Landscapes, seascapes…how about garlic scapes? Three summers ago, we were at the local farmers market and I bought a dozen bulbs of garlic. I wasn’t having any luck growing my own and I wanted some fresh garlic. Into the fall I still had a few of those bulbs left and I’d read somewhere that planting garlic in the fall was the ideal time. So, out I marched into the garden with my leftover bulbs. I divided them into cloves and pushed each clove into the dirt in a few neat rows. I wished them luck and hoped I’d see something sprouting by the following spring. I wasn’t disappointed. Now three summers later, I’m still reaping the harvest of those original dozen bulbs I purchased. I will harvest them sometime in July, braid the stems and hang them up to dry. I make sure to set aside a few bulbs for planting again in the fall and the rest we use during the cold weather months. For now, however, it’s time to cut the scapes–I like to think of them as garlic flowers. Cutting the scapes now will put the plant’s energy into making stronger bulbs. The scapes are edible, in stir-fry and things like that, but I just enjoy them in a vase of water. The curly ends look like goose necks or pretzels or even hearts.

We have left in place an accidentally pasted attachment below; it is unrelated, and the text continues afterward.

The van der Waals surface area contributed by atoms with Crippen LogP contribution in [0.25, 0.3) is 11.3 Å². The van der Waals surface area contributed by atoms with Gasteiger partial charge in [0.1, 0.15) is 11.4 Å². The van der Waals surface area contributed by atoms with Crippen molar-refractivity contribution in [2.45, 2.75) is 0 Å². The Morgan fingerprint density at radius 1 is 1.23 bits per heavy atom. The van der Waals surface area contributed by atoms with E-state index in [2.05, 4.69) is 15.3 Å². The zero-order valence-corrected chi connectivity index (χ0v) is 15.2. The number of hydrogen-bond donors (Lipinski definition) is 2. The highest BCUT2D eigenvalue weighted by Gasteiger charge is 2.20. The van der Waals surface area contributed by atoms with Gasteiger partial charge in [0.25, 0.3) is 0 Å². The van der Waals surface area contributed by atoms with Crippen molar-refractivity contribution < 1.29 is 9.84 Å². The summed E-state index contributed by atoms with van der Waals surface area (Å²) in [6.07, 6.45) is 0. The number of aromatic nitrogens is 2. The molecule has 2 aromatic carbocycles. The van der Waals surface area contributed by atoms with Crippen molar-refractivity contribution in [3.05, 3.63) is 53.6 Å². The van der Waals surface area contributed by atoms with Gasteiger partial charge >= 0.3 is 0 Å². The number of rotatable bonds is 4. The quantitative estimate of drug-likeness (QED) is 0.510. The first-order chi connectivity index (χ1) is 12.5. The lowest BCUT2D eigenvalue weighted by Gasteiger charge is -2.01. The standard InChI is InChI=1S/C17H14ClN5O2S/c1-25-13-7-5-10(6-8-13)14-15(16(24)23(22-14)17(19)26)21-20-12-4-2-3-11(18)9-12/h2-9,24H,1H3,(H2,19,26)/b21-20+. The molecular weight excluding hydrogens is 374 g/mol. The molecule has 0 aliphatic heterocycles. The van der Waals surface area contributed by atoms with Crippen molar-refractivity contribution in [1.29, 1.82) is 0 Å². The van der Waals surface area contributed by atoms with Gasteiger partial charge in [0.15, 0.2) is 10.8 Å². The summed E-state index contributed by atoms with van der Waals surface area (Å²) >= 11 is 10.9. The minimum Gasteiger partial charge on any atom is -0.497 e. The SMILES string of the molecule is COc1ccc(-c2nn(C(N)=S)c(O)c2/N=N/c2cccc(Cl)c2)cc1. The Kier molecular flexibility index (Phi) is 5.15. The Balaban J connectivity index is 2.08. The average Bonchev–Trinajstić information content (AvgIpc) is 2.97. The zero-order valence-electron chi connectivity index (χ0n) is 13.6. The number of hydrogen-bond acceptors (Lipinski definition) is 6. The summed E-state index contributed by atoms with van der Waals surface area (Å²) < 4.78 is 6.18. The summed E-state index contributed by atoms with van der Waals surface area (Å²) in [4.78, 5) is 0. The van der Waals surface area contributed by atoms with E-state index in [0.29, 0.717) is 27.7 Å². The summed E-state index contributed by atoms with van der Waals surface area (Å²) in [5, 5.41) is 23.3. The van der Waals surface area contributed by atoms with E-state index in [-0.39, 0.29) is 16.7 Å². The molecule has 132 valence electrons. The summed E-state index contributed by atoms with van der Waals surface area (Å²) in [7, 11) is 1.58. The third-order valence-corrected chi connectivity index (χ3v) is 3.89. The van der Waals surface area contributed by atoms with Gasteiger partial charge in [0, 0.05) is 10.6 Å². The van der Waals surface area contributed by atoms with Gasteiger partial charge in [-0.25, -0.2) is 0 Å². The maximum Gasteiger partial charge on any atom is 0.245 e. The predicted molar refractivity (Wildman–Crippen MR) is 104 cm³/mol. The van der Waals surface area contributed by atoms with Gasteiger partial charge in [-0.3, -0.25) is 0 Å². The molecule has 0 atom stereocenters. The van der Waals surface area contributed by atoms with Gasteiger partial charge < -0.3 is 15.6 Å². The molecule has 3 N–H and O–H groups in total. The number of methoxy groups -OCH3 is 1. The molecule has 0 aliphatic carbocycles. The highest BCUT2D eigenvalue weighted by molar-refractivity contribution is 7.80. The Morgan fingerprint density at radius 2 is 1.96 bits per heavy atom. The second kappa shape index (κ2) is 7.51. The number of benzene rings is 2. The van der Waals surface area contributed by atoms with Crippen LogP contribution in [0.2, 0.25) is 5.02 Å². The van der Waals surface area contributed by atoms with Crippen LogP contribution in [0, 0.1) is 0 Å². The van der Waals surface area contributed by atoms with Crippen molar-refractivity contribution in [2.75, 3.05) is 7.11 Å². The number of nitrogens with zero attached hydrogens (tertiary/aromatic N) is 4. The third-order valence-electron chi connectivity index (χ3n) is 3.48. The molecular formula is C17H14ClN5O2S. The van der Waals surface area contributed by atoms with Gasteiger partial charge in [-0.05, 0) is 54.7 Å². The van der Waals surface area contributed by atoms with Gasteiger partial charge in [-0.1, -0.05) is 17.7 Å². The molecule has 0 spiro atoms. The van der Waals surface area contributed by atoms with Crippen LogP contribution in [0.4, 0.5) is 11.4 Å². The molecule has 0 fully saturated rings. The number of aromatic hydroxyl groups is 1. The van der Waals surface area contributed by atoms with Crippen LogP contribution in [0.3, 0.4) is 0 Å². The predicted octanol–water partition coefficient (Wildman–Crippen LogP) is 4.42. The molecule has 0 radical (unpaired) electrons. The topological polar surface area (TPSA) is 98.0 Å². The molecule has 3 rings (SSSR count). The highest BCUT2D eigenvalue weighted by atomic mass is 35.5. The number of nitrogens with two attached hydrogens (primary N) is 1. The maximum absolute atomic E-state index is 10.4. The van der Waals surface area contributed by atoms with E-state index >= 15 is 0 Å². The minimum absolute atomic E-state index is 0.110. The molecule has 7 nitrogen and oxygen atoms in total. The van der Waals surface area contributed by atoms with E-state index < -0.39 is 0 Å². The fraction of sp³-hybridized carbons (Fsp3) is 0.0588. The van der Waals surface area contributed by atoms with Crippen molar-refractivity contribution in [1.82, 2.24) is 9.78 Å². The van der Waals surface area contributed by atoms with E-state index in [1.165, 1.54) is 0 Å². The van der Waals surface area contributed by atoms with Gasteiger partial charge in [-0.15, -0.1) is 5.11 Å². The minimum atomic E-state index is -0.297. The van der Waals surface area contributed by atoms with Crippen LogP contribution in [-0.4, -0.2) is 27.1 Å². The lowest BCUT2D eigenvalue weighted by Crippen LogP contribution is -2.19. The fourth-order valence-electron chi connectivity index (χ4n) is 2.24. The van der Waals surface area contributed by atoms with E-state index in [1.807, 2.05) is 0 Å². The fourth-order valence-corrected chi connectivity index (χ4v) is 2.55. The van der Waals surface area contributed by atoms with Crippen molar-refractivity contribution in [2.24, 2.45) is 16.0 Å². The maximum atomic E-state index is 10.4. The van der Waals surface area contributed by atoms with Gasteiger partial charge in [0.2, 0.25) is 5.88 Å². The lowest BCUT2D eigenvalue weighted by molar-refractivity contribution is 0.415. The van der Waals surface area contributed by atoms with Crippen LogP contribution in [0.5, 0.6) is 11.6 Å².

I also harvested my lavender plants. I have found that if I cut the blooms right at their peak, they will bloom again in a few weeks. I keep repeating the process and harvest lavender all season. I dry the lavender in even layers between paper towels. Some gardeners hang it up to dry and I’ve done this, too, but I’ve had better success drying it flat. I use the dried lavender in sachets or bath salts or I tie them in bundles to throw on the fire in our chimenea on the back patio. The scent is heavenly.
Nature always gives me something to enjoy. I put in a little effort and get so much enjoyment in return. It’s a wonderful trade-off.